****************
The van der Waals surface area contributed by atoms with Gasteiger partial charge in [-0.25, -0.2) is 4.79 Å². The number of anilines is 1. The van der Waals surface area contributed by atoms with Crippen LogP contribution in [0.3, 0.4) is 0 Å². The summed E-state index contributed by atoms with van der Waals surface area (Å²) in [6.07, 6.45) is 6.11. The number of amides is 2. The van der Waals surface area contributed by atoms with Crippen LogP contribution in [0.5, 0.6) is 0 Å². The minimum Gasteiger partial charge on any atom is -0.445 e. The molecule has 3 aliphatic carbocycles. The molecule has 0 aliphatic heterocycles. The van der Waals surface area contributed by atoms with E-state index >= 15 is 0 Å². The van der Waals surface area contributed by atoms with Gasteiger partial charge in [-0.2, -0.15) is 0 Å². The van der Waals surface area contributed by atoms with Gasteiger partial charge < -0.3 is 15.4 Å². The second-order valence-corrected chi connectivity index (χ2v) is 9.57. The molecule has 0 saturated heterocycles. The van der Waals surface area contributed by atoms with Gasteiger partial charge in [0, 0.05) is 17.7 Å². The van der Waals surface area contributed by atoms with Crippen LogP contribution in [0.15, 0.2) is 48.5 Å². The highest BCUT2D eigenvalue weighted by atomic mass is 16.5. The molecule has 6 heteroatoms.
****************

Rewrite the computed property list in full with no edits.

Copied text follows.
The van der Waals surface area contributed by atoms with Gasteiger partial charge in [-0.25, -0.2) is 4.79 Å². The number of anilines is 1. The van der Waals surface area contributed by atoms with Crippen LogP contribution in [0.3, 0.4) is 0 Å². The summed E-state index contributed by atoms with van der Waals surface area (Å²) in [6.07, 6.45) is 6.11. The number of amides is 2. The van der Waals surface area contributed by atoms with Crippen LogP contribution in [0.5, 0.6) is 0 Å². The minimum Gasteiger partial charge on any atom is -0.445 e. The molecule has 3 aliphatic carbocycles. The molecule has 0 aliphatic heterocycles. The van der Waals surface area contributed by atoms with E-state index >= 15 is 0 Å². The van der Waals surface area contributed by atoms with Gasteiger partial charge in [-0.2, -0.15) is 0 Å². The van der Waals surface area contributed by atoms with Gasteiger partial charge < -0.3 is 15.4 Å². The second-order valence-corrected chi connectivity index (χ2v) is 9.57. The molecule has 0 saturated heterocycles. The van der Waals surface area contributed by atoms with Gasteiger partial charge in [0, 0.05) is 17.7 Å². The van der Waals surface area contributed by atoms with Crippen LogP contribution in [0.15, 0.2) is 48.5 Å². The highest BCUT2D eigenvalue weighted by atomic mass is 16.5. The molecule has 6 heteroatoms.